How does alcohol affect sleep?

Key points about alcohol and sleep

  • Some people have alcohol before bedtime thinking it will make them feel sleepy, however, it can have the opposite effect leading to a very poor night's sleep.
  • Drinking alcohol can affect people with obstructive sleep apnoea, making the symptoms worse and leading to more frequent sleep apnoea episodes.
  • To reduce the effects of alcohol on sleep, give your body enough time to metabolize alcohol before you sleep and stop drinking alcohol at least 4 hours before bedtime.
  • Learn more about how alcohol affects sleep.
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No, alcohol shouldn't be used to help you sleep. While alcohol may make you feel sleepy and help you fall asleep, it can disrupt the sleep cycle and decrease sleep quality especially if you drink a lot of alcohol.

  • Alcohol is a central nervous system depressant that causes brain activity to slow down and can create the feeling of relaxation and sleepiness.
  • Drinking alcohol disturbs your brain rhythms and stops you getting enough of the deep sleep you need to feel rested and refreshed in the morning.
  • Being tired all the time makes life more difficult and can cause stress. People who drink alcohol regularly are at greater risk of developing insomnia over time.
  • Even small amounts of alcohol can affect sleep (see below).
  • Drinking to fall asleep can build-up your tolerance, making you feel like you need more alcohol each night to get the sedative effects.

The effects of alcohol on sleep depend mainly on the amount of alcohol and how quickly it's consumed. Even a small amount of alcohol can affect sleep. 

One 2018 study compared sleep quality across people who consumed various amounts of alcohol:

  • Low amounts of alcohol: Having less than 2 servings of alcohol per day for men or less than 1 serving per day for women decreased sleep quality by 9.3%.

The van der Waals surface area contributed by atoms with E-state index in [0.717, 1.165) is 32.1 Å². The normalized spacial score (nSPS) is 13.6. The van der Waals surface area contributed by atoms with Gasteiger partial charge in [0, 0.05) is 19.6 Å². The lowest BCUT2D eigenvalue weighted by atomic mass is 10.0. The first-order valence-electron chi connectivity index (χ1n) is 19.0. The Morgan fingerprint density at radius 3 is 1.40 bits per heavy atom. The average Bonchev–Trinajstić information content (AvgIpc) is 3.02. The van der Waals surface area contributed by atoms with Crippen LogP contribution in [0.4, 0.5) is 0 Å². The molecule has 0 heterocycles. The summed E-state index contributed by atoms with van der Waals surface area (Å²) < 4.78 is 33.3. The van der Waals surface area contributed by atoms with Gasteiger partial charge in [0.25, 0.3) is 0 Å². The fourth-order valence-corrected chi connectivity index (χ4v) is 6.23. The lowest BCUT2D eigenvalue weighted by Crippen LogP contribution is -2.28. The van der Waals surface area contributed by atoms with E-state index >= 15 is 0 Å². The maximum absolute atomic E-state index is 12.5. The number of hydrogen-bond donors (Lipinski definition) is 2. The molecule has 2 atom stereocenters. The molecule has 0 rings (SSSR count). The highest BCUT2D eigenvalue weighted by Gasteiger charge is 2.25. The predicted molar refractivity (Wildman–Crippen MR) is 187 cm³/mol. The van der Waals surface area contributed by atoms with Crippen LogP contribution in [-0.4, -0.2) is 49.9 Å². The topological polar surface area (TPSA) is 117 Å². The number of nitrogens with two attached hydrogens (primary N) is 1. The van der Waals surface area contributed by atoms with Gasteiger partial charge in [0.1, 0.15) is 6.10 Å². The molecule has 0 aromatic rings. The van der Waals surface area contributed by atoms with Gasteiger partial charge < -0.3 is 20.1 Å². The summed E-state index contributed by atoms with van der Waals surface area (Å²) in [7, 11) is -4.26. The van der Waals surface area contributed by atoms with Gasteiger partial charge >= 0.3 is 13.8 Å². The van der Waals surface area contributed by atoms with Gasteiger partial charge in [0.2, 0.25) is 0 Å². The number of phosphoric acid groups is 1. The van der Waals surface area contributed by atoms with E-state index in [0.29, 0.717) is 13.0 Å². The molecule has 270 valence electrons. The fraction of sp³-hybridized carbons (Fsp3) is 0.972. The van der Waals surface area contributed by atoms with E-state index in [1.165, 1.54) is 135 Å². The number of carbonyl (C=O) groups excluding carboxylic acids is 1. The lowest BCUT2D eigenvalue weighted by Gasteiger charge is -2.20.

• Moderate amounts of alcohol: Having 2 servings of alcohol per day for men or 1 serving per day for women decreased sleep quality by 24%.
  • High amounts of alcohol: Having more than 2 servings of alcohol per day for men or more than 1 serving per day for women decreased sleep quality by 39.2%.

Binge drinking, which is having an excessive amount of alcohol in a short period of time, has been associated with trouble falling asleep, trouble staying asleep, disturbed sleep, sleeplessness and insomnia

Since alcohol can cause disrupted sleep, it often leads to feeling excessively sleepy the following day. This can turn into a vicious cycle of using alcohol to fall asleep, then taking caffeine and other stimulants during the day to stay awake, and later having alcohol as a sedative to reduce the effects of the stimulants.

Drinking alcohol can affect people with obstructive sleep apnoea. While alcohol doesn't cause sleep apnoea, it can make it worse by increasing snoring, reducing sleep quality, and lowering oxygen levels in the blood, leading to more frequent sleep apnoea episodes.

  • Obstructive sleep apnoea happens when the muscles in your airways relax and block your airways while you are asleep. When this happens, you stop breathing for a short time until your brain wakes you up to begin breathing again. Read more about obstructive sleep apnoea.
  • Alcohol can affect your brain’s ability to sense and respond to your breathing changes with sleep apnoea. When your breathing pauses during a sleep apnoea episode, it causes carbon dioxide to build up in your blood. Usually, your brain senses this and tells you to wake up so that you can correct your breathing. But when you drink alcohol, your brain is less sensitive to carbon dioxide and your breathing is paused for much longer before sending the alarm to wake up and take a breath.
  • Drinking alcohol can make the muscles of the mouth and throat relax. This loss of muscle tone makes it more likely to block the upper airway.
  • Alcohol also causes increased nasal congestion or stuffiness which can make it harder to breathe through your nose. Nasal congestion can put more pressure on your upper airway and make breathing problems worse with obstructive sleep apnoea.
  • People with obstructive sleep apnoea have a greater risk of feeling drowsy which is dangerous while driving. Drinking alcohol can cause further drowsiness and make car accidents more likely.

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Credits: Sandra Ponen, Healthify, Pharmacist

Reviewed by: Angela Lambie, Pharmacist, Auckland

Last reviewed: